Russia's Proposed 'Patriotic' Media Group Met With Sharp Dissent From Current Employees
Broadcasters say their readers and listeners would lose exposure to Western artists under the realignment.
Employees of Russian Media Group (RMG) are protesting a takeover by Goskontsert, a deal that would lead to the creation of a "patriotic media group."
As the deal is approved by the government but not yet finalized, several dozen employees of RMG, which runs five FM radio stations and a TV station, sent a letter to the group's majority shareholder Leonid Fedun, calling on him not to sell his stake to Goskontsert.
"If the slightest possibility still exists that RMG could stay under control of [Fedun's] IFD-Kapital, we are calling on you not to abandon us and to continue work for your own good and for RMG's good," reads the letter, quoted by the Russian business daily Kommersant.
The controversy around RMG stirred last month when Vladimir Kiselyov, a producer and Kremlin loyalist, came up with an idea for a "patriotic media group," which would promote Russian artists whose material contains patriotic messages.
For that purpose, RMG would be sold to Goskontsert, a state-run company to which Kiselyov has close ties, and Kiselyov would become the new group's general producer.
The announcement enraged many artists of RMG's flagship Russkoye Radio, who threatened to boycott the station if the deal goes ahead.
In a separate move, RMG's Maximum FM station recently published a statement on its web site, condemning the "patriotic media group" idea, which was later removed.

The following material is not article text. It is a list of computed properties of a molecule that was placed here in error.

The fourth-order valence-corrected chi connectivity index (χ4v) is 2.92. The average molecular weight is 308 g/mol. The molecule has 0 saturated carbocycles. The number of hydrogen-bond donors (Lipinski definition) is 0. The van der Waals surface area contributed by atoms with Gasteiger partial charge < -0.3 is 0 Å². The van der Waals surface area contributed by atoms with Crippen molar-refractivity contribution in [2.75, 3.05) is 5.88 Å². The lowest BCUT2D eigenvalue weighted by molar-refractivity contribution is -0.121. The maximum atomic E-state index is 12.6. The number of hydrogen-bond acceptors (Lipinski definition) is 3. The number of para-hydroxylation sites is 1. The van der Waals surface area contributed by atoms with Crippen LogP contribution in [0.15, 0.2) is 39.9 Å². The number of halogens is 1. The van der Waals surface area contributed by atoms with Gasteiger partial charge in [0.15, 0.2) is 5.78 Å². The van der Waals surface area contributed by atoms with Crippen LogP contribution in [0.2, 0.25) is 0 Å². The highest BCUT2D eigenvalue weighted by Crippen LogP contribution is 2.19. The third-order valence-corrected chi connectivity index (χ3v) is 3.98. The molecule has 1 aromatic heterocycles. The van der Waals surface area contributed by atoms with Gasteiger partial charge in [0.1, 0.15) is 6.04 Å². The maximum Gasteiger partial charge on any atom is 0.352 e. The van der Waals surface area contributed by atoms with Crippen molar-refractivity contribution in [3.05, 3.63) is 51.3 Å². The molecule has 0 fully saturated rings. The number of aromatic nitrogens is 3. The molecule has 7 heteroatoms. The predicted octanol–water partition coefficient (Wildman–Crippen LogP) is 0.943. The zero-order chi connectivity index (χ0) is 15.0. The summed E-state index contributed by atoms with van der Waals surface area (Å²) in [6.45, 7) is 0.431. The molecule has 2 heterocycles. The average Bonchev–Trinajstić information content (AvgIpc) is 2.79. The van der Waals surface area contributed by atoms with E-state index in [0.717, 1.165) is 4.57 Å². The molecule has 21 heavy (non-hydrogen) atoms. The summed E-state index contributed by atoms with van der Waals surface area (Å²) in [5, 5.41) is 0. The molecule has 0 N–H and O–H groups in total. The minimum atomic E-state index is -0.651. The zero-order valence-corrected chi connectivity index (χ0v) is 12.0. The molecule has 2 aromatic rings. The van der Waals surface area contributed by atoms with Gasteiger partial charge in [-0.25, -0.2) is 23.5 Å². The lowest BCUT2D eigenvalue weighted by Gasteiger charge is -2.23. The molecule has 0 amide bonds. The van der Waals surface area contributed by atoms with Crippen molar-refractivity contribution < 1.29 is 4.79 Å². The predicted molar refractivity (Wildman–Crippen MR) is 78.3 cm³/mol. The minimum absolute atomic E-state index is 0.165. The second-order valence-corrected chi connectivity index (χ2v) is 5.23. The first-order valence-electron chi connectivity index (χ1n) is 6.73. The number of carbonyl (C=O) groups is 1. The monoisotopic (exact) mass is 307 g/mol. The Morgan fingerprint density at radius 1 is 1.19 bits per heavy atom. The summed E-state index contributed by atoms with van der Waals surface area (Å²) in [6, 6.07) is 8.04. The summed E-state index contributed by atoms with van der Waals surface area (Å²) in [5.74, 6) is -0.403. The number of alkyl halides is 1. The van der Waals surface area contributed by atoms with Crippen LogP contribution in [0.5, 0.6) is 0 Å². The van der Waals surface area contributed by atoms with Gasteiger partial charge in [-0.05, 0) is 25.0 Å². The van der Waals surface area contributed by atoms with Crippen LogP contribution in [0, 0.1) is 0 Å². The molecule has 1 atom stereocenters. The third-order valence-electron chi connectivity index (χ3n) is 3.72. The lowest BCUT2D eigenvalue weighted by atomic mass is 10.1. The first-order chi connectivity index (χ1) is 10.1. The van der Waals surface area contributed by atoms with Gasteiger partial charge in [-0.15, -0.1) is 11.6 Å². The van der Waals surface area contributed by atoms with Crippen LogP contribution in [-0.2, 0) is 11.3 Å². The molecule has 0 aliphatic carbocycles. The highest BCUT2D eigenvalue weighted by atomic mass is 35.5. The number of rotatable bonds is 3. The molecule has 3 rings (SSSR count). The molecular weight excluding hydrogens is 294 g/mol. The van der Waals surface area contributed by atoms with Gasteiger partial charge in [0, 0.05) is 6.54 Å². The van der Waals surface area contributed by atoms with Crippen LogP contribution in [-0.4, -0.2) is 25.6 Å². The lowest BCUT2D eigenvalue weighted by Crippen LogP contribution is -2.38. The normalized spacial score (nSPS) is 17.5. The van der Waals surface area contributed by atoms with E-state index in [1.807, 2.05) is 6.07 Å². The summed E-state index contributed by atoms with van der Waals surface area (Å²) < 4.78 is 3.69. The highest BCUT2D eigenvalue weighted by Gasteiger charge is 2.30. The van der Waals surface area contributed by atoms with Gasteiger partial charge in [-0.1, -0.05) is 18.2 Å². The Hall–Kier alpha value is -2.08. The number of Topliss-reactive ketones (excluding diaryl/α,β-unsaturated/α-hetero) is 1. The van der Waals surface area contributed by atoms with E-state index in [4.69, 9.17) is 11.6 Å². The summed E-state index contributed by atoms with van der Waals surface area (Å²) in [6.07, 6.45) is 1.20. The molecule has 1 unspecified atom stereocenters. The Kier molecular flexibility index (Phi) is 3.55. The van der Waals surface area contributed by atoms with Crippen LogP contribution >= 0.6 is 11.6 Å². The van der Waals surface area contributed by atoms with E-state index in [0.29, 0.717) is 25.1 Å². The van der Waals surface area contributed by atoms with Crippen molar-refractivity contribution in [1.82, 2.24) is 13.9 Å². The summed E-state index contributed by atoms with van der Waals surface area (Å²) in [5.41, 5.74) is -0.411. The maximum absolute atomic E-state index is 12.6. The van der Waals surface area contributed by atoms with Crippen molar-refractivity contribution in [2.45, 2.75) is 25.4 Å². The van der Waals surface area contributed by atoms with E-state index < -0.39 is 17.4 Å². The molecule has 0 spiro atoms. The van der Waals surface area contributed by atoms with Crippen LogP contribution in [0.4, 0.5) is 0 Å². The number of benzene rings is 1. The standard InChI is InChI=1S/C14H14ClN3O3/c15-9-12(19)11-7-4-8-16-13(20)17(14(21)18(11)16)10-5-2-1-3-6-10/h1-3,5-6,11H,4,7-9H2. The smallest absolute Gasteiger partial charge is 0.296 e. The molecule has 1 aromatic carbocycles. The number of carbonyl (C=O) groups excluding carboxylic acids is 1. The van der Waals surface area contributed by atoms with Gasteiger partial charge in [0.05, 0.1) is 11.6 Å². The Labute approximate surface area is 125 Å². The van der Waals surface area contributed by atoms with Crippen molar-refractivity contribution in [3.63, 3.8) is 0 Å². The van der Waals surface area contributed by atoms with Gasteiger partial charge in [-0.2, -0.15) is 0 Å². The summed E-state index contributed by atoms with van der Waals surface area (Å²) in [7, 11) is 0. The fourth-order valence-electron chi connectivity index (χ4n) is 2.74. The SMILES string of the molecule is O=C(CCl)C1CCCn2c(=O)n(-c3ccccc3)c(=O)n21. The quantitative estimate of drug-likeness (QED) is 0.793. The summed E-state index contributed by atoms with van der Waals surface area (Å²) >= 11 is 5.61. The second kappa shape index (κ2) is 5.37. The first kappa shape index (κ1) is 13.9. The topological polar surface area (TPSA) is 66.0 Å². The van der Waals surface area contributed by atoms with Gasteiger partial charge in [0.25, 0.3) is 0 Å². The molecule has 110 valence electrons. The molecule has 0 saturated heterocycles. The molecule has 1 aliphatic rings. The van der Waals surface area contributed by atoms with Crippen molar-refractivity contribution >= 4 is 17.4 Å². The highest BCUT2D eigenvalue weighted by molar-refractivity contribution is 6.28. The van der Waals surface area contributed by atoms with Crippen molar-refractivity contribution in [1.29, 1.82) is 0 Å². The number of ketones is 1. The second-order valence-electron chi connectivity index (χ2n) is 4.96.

"[The creation of the patriotic media group] means that the number of Western artists on [RMG's] stations will be minimized and we won't be able to introduce you to international musical achievements and play your favorite bands' tracks," read the statement. "This will actually mean death of a station with a 24-year history, as under these conditions it existence won't make any sense."
Kiselyov has recently criticized Maximum and RMG's other station focused on Western artists, Monte Carlo, saying the new media group should rotate only local artists.
Meanwhile, Alla Dovlatova, RMG's former DJ, added to the controversy around the group by making allegations about bribes demanded by Russkoye Radio station’s management for rotating certain artists’ tracks in the past.
"Some artists told me that [Russkoye Radio's programming director] solicited bribes from them for rotating their tracks," Dovlatova, who worked at Russkoye Radio from 2002 to 2008, told on the air of the radio station Govorit Moskva.